Monday, August 26, 2013

Cosmetic Surgery and Skincare Advice from Dr. Sarah C. Jackson


As Clinical Assistant Professor at Louisiana State University Department of Dermatology, Dr. Sarah C. Jackson regularly works with university residents in their cosmetic and surgical dermatology training. She has expertise in adult and pediatric dermatology, dermatologic surgery and cosmetic dermatology. We asked this medical expert to give us her views on skincare, cosmetic surgery, photoaging, and more.

What are the best and worst things you can do to your skin?

The best thing to do for your skin is protect it from the sun. I recommend using and SPF 30 daily facial moisturizer to protect from the sun’s harmful rays every day. The worst thing for your skin is allowing it to be damaged by the sun, especially sunburns and exposure to tanning beds. Also, picking at your skin causes scarring and pigmentation problems.

What cosmetics and skincare products are safe to use on the skin after a cosmetic procedure?
It is safe to use physical blocking sunscreens containing titanium dioxide and zinc oxide, they will not burn like some chemical sunscreens when applied. Also, it is safe to use bland moisturizers like Elta MD Intense Moisturizer or even Aquaphor if you have had procedure that leaves your skin raw or red.
 
What questions should you ask your doctor before you undergo any kind of procedure?

What are the risks of the procedure and how often do they occur? What kind of outcome can I expect?

Are there any cosmetic or surgical procedures available that you do NOT recommend?

I think the most important thing when looking at cosmetic procedures is who is performing the procedure and do you trust that they are competent and honest in evaluating your needs. There are so many cosmetic procedures on the market today, and not all of them may be right for every person. Finding a board-certified dermatologist or plastic surgeon is the most important first step.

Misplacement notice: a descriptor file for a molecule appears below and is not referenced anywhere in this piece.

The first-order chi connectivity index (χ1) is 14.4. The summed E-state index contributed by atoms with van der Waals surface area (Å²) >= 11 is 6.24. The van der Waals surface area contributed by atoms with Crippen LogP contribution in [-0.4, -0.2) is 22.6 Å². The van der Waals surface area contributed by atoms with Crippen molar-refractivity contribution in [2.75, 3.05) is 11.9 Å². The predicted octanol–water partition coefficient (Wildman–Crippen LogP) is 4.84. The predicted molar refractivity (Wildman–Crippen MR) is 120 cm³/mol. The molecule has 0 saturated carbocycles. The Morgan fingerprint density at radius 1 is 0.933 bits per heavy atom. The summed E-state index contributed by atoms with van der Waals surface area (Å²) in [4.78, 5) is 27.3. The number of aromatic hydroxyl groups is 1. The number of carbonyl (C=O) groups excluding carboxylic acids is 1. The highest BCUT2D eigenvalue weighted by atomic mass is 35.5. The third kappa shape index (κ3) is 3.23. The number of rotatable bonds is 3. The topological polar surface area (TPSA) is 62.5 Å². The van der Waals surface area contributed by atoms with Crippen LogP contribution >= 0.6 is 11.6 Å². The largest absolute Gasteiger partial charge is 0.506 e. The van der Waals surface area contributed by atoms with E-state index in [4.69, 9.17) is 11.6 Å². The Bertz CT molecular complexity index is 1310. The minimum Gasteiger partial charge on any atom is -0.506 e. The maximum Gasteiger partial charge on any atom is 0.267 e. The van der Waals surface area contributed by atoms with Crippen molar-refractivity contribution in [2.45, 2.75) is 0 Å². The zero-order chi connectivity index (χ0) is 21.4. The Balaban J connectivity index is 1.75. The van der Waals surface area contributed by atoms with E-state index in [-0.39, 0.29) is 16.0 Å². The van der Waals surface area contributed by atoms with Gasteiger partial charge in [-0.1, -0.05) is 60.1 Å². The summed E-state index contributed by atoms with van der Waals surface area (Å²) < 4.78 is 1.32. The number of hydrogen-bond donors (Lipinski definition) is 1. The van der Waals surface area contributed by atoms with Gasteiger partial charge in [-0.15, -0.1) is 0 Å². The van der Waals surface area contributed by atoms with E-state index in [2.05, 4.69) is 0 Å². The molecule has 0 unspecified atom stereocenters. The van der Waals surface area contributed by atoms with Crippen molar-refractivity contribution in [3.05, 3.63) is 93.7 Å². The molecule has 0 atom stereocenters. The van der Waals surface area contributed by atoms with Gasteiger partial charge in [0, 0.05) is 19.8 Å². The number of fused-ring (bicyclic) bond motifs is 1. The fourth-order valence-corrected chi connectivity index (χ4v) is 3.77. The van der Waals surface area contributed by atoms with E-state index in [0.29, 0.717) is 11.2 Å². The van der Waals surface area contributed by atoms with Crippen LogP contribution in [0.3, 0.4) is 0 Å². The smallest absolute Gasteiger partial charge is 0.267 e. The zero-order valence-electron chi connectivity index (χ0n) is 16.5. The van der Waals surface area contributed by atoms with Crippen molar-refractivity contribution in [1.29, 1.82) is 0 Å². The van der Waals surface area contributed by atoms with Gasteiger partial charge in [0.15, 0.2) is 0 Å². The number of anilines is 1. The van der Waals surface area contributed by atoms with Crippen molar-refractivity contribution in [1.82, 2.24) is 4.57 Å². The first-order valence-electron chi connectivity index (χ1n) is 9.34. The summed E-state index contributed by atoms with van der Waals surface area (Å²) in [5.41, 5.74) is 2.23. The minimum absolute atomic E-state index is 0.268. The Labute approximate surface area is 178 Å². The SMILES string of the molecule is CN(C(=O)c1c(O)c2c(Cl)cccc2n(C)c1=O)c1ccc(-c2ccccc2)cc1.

Photoaging (damage that is done to the skin from prolonged UV radiation exposure over a lifetime) has recently gained a lot of concern in the beauty industry. What do you recommend to counteract the damage?

I recommend first preventing further sun damage with an SPF 30 daily facial moisturizer. I also recommend using a topical antioxidant every day to prevent further damage from the environment. The first line treatment for photodamage is topical tretinoin. Topical tretinoin has been shown to tighten skin by stimulating collagen, to lighten discolorations and to diminish wrinkles. It is a very effective treatment for photoaging, and one of the most affordable skincare products on the market today.



See Dr. Jackson's biography...


for more information:
Sarah C. Jackson, M.D.
504-895-3376 o
504-895-0076 f
drjackson@audubondermatology.com
www.audubondermatology.com